The Henna Wars(8)

“So is this what weddings in your country are usually like?”

I turn around and come face-to-face with the girl with the curly brown hair who has been dancing in the back of my mind all night. She must remember me to come up to me like this. There’s a hint of a smile on her face; I can’t tell if she’s impressed by the wedding or if she’s trying to insult it.

“Sorry?” is all I can say, though there are a million other things I could have said that would have made me seem a little more charming and a little less dumbfounded.

“You don’t remember me.” Her smile shifts into a smirk. It suits her, weirdly. There’s a dimple that forms on her right cheek.

“I do.” It comes out more defensive than I want it to, but I do. More clearly than I should.

“And my name?” she asks, raising an eyebrow.

I bite my lip. Then, acting braver than I feel, I say, “Do you remember my name?”

“Nisha.” More confident than she should feel.

It’s my turn to smirk. “Wrong.”

She looks bewildered. “No, I’m … that’s …” She knits her eyebrows together, like she’s really thinking about this. “That is your name. I remember, you’re from Bangladesh. Ms. O’Donnell made you do a presentation about it in your first week in class and you were so embarrassed or shy or something that your entire face was on fire, and you stuttered through the whole presentation.”

I do remember that presentation. It was my first week in school, my first month in the country. Everything was still new and everyone’s words blurred together in an accent I couldn’t yet understand.

“It’s Nishat,” I offer. “I can’t believe you remember that.”

“You were kind of distinctive.” She’s trying to bite down another smile. I can tell from the way her lips are turned up at the edges.

“Flávia,” I say, and she brightens at the sound of her name, like she really didn’t expect me to remember.

“You look nice in that.” The words slip out, and I immediately feel heat rushing up my cheek. But she does look nice. She’s wearing a salwar kameez that a Desi girl wouldn’t be caught dead in at a wedding, but Flávia wears it with such nonchalance that she pulls it off. It’s royal blue, with a silver floral pattern on its torso. She’s wrapped the urna around her neck like a scarf, with the long end of it hanging off to the side. It’s beautiful, but far too simple a design for an elaborate wedding like this.

“Thanks.” This time she does smile, dimple and all. “I like your henna. Did you do it yourself?”

I look at both sides of my right hand, filled with vines and flowers and leaves darkened to a deep red.

“Yes. I’ve been trying to teach myself.”

“Do you find it difficult?”

I shrug. “A little. It was … really just for the wedding.”

“Oh …” Her eyes leave me, and travel up to the stage where Sunny Apu and her husband are sitting with a group of people that I don’t recognize.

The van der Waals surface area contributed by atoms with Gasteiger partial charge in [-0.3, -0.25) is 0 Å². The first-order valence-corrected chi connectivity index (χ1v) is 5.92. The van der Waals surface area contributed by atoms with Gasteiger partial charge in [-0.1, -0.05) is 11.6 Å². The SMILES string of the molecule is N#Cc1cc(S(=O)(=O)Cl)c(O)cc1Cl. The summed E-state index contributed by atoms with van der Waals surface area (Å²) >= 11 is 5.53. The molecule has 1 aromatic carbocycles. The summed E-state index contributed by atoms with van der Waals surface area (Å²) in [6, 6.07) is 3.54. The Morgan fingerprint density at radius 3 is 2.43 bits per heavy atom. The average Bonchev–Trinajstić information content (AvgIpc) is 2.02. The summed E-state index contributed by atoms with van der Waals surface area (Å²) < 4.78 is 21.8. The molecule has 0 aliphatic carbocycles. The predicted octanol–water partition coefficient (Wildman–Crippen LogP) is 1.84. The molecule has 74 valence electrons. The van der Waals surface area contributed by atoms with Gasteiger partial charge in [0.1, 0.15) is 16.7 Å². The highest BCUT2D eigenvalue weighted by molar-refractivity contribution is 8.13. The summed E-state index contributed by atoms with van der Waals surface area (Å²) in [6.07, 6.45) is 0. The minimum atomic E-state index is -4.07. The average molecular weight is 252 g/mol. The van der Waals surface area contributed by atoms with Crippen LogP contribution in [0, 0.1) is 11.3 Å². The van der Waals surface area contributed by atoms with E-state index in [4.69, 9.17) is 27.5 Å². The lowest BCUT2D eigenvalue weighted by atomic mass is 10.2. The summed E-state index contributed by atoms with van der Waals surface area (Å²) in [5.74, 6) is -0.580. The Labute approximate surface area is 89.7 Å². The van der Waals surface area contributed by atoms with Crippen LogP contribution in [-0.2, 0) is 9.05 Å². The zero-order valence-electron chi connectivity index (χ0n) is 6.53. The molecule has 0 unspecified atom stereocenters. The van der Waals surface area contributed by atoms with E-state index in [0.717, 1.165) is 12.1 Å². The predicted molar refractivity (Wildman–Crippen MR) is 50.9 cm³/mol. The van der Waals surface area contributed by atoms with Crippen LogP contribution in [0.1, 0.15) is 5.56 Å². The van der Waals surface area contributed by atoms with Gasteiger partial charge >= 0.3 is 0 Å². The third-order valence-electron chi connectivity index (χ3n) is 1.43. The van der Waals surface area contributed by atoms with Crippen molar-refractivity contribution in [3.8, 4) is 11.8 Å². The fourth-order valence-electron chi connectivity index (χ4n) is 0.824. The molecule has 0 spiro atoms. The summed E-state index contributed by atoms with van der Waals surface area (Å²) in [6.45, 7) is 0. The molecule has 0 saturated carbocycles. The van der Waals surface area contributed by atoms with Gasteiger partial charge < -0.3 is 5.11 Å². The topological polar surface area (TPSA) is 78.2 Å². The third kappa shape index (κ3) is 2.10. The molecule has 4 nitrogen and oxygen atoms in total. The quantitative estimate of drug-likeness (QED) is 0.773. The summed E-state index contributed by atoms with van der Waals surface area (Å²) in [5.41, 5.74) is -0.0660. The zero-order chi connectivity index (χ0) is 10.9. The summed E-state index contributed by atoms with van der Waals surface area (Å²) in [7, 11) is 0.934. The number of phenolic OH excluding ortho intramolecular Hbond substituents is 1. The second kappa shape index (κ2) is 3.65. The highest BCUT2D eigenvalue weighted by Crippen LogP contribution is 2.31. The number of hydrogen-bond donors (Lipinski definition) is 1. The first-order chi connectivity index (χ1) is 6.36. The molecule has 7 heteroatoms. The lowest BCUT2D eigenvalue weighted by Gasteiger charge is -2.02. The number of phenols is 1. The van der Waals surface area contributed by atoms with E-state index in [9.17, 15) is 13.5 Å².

“Do you want to go up?” she asks. “I don’t really know anyone else here.”

She doesn’t really know me either. It’s been years since I last saw her. She’s changed so much that I hardly recognize her now. And we weren’t exactly friends back in primary school, either, but now I’m kind of wishing we had been.

“Sure, yes. That’d be nice,” I say.

“You haven’t yet?”

“No, um … there’s a queue.” It’s not so much a queue as people pushing in front of each other whenever they get the opportunity.

“I think you have bridesmaid priority. Come on.” She takes hold of my hand. Her grip is soft and warm and kind of sweaty because there are a lot of people around us, but I don’t really mind. I’m on cloud nine because this beautiful girl is holding my hand. I’m sure it doesn’t mean anything, but my heart is beating a mile a minute and I can’t help but think that this is better than the kebab. Maybe even the kebab and the biryani combined.

I’m barely aware of pushing through the crowd and onto the stage. I only realize we’re there when Flávia lets go of my hand and smiles. She takes a seat next to Dulabhai and I slip into the space beside Sunny Apu, suddenly uncomfortably aware of how small the settee is.

“Congrats,” I whisper to Sunny Apu, taking hold of her hand and giving it a small squeeze.

“Thanks, Nishat,” she says. “Where’s Priti?”

My eyes dash to my right, like I’m expecting Priti to simply appear there. It only occurs to me now that I did exactly the one thing she told me not to do.

“She’s in the bathroom,” I say, turning back to Sunny Apu.

“Oh,” she says with a polite smile.

“She has to fix her face,” I say. “Like … the makeup.” I should have probably shut up at bathroom.

“Excuse me?” The photographer is looking at me with some exasperation. She gives a wave of her hand, indicating that we should all look ahead. There are a few clicks and flashes, and then the photographer is ushering us off the stage.

“Bye,” I mumble to Sunny Apu. In a moment, my seat is occupied by a petite girl that I’ve never seen before. She whispers something into her ear, and I feel a weird pang of jealousy, realizing that this is probably an in-law. It feels as if Priti and I have already been replaced by Sunny Apu’s new relatives.

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